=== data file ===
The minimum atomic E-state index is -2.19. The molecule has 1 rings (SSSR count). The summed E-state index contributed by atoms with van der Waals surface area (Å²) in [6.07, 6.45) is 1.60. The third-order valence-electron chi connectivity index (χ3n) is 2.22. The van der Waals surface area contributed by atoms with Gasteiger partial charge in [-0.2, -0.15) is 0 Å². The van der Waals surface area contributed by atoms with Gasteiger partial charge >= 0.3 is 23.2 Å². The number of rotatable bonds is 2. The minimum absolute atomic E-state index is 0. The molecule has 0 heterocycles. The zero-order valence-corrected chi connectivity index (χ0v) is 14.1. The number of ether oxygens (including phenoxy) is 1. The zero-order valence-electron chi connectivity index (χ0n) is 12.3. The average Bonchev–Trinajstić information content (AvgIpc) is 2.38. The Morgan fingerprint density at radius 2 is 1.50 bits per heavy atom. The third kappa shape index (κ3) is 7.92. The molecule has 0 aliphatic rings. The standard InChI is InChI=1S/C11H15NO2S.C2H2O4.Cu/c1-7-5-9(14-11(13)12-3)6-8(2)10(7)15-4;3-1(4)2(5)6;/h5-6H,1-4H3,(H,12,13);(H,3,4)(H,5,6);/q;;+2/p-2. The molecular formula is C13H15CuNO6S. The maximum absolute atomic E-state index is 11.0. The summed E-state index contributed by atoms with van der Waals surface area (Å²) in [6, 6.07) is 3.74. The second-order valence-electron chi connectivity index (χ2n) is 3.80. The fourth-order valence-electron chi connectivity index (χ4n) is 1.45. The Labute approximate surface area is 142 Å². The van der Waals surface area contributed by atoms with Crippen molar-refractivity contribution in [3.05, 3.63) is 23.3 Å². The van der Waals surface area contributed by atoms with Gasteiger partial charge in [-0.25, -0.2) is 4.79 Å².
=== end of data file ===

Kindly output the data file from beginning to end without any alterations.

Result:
The minimum atomic E-state index is -2.19. The molecule has 1 rings (SSSR count). The summed E-state index contributed by atoms with van der Waals surface area (Å²) in [6.07, 6.45) is 1.60. The third-order valence-electron chi connectivity index (χ3n) is 2.22. The van der Waals surface area contributed by atoms with Gasteiger partial charge in [-0.2, -0.15) is 0 Å². The van der Waals surface area contributed by atoms with Gasteiger partial charge >= 0.3 is 23.2 Å². The number of rotatable bonds is 2. The minimum absolute atomic E-state index is 0. The molecule has 0 heterocycles. The zero-order valence-corrected chi connectivity index (χ0v) is 14.1. The number of ether oxygens (including phenoxy) is 1. The zero-order valence-electron chi connectivity index (χ0n) is 12.3. The average Bonchev–Trinajstić information content (AvgIpc) is 2.38. The Morgan fingerprint density at radius 2 is 1.50 bits per heavy atom. The third kappa shape index (κ3) is 7.92. The molecule has 0 aliphatic rings. The standard InChI is InChI=1S/C11H15NO2S.C2H2O4.Cu/c1-7-5-9(14-11(13)12-3)6-8(2)10(7)15-4;3-1(4)2(5)6;/h5-6H,1-4H3,(H,12,13);(H,3,4)(H,5,6);/q;;+2/p-2. The molecular formula is C13H15CuNO6S. The maximum absolute atomic E-state index is 11.0. The summed E-state index contributed by atoms with van der Waals surface area (Å²) in [6, 6.07) is 3.74. The second-order valence-electron chi connectivity index (χ2n) is 3.80. The fourth-order valence-electron chi connectivity index (χ4n) is 1.45. The Labute approximate surface area is 142 Å². The van der Waals surface area contributed by atoms with Crippen molar-refractivity contribution in [3.05, 3.63) is 23.3 Å². The van der Waals surface area contributed by atoms with Gasteiger partial charge in [-0.25, -0.2) is 4.79 Å².